It isn’t often you’ll be searching for a place to escape the heat and fires in Tassie. But the Arthur River on the West Coast provides a haven for canoeing, camping and even a cheeky bit of skinny dipping.
- Paddling down the Arthur River
- Your own private campsite
- Skinny dipping
Dizzy Spell On The Arthur River
‘Why can’t we stop spinning?!’ we bellowed at each other for 45 minutes, while literally twirling upstream (or downstream?) in a double canoe.
After a lot of laughs, a few obligatory Instagram story snaps, lots of experimental paddling techniques, and a final seating rearrangement, we made it to our private campsite on the bank of the Arthur River.
My mate Brooke and I have a three year long tradition – every Australia Day we take off somewhere ‘overseas in Australia’ for a multi-day hiking trip. It started with the Overland Track in Tasmania, then the Kangaroo Island Wilderness Trail, and in 2019 we ventured back to Tasmania in the hopes of tackling both Frenchman’s Cap and the Walls of Jerusalem.
Unfortunately, Tasmania was on fire. Not ‘lit’ like Gen Z might describe a new 24hr drink-n-draw bubble-tea cat-cafe, but literally ON FIRE. There were over 70 bushfires blazing in Tasmania when we landed, with temperatures over 30 degrees and high winds forecast for later in the week.
The Walls of Jerusalem National Park was closed before we arrived, and whilst Frenchman’s Cap was still open, ‘Please don’t do it’ was the consistent response to our many calls with Tasmania National Parks and Wildlife.
Nevertheless, we landed in Launceston (Brooke’s bag didn’t get the memo), collected our hire car, and headed north-west to camp near the Tarkine Forest. We did as much on-the-road Googling as possible, desperately researching hikes and activities to fill our next six days.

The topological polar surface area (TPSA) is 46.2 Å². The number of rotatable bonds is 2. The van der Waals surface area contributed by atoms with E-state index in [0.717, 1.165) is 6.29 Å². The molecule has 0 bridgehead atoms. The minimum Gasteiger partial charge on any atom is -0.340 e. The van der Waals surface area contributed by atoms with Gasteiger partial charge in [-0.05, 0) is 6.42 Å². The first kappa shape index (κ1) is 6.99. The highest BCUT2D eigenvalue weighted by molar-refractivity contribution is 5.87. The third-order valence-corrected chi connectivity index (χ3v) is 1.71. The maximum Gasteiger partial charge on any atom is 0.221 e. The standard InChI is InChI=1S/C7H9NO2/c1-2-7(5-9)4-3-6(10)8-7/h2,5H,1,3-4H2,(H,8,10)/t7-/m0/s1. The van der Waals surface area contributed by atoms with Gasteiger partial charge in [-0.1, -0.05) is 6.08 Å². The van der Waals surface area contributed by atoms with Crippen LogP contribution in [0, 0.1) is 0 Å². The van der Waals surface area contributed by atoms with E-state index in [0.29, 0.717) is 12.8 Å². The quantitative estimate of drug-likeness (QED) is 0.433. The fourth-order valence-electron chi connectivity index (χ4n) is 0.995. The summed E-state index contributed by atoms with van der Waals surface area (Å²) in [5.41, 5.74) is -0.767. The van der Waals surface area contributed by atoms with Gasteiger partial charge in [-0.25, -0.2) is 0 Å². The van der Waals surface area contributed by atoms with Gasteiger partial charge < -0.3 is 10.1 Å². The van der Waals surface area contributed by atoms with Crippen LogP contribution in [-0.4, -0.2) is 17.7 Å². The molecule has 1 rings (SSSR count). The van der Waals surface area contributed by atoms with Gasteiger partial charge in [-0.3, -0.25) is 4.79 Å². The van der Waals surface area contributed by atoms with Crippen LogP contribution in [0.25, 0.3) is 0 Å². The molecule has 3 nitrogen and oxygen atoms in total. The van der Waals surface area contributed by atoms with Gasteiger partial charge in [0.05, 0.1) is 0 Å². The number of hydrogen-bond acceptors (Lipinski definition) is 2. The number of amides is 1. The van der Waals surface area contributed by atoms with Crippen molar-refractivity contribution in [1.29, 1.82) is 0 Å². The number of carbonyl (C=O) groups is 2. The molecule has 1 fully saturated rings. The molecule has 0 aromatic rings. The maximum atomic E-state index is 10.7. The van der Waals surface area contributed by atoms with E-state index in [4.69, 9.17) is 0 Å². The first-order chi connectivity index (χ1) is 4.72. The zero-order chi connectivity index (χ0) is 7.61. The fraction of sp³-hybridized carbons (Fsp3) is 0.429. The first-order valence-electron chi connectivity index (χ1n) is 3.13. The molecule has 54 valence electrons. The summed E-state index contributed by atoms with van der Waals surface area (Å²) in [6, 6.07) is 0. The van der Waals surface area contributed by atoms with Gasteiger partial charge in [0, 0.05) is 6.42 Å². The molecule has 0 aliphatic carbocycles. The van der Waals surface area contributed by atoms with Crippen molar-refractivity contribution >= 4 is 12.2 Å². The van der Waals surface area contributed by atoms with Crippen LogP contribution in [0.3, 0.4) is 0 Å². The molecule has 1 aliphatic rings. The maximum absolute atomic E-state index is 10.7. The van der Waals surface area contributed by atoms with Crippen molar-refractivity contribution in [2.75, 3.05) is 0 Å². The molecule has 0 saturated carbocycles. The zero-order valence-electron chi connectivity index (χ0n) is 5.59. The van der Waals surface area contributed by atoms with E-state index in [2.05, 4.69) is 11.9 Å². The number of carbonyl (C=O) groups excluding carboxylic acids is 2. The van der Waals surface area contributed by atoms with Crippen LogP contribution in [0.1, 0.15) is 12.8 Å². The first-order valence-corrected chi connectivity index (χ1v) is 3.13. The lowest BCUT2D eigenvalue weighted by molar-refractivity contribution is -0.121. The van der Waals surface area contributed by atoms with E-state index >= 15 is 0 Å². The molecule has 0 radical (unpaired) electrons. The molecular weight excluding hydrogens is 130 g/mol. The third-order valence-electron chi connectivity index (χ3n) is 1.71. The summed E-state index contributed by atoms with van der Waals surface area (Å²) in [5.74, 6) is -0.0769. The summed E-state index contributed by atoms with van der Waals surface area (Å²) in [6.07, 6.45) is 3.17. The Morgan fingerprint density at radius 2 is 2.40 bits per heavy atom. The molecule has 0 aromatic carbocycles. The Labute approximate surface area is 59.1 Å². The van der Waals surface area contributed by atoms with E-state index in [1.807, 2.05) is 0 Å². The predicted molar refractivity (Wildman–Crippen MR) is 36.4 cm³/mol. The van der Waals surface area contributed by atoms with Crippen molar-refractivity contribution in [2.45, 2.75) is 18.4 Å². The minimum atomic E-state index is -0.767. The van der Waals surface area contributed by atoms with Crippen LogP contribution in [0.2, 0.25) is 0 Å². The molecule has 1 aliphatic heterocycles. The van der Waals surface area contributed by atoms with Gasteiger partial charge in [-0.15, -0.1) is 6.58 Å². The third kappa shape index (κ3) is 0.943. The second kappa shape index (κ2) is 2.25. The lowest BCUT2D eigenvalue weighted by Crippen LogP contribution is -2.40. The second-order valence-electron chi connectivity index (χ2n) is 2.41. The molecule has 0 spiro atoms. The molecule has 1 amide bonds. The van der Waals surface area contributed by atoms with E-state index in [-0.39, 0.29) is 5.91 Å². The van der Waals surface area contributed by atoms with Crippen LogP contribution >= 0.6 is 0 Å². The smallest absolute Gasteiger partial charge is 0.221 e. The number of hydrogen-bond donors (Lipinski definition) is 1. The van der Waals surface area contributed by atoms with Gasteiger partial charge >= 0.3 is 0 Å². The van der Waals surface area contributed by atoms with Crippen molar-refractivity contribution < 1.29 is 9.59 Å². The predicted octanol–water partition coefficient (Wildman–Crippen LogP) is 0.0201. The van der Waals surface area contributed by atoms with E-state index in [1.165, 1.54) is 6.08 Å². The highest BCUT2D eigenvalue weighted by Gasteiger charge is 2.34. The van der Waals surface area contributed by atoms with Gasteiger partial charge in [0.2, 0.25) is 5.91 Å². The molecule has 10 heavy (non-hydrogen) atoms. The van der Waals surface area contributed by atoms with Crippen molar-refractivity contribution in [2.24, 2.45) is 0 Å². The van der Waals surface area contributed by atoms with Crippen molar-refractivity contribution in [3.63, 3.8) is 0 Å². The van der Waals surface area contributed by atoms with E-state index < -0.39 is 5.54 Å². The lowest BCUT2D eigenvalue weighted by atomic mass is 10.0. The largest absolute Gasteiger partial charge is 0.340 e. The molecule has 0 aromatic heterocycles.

The airline-who-must-not-be-named dropped the missing bag off to our tent in Marrawah at close to midnight, and we rose bright and early to start the Tarkine Drive.
While hunting for coffee we stumbled across a Google-pin for ‘Arthur River Canoe & Boat Hire’. YAS! With no linked website or information, and the most recent review being from two years ago, we headed to the Arthur River to enquire.
Ten minutes later we were in the boatshed with Barry, packing our supplies into air-tight barrels and dragging our double-canoe to the riverbank to begin our first ever overnight canoe and camp experience.
Our (False) Start
The owners, Barry and Jaynee, told us that after 7km of paddling up the winding river we’d spot some pink tape in the trees, marking our home for the night.
Proud as punch that we’d found an overnight adventure to continue our tradition, we set off. With Brooke in the front seat setting the pace for our strokes (and me trying to match them) we made it about 20 metres before realising we weren’t going straight.
We stopped and started again, trying for more synchronised strokes. No luck. We tried alternating – Brooke’s stroke on the left matched by my stroke on the right. Success! For five seconds. What about two strokes left, two strokes right? Negative ghostrider.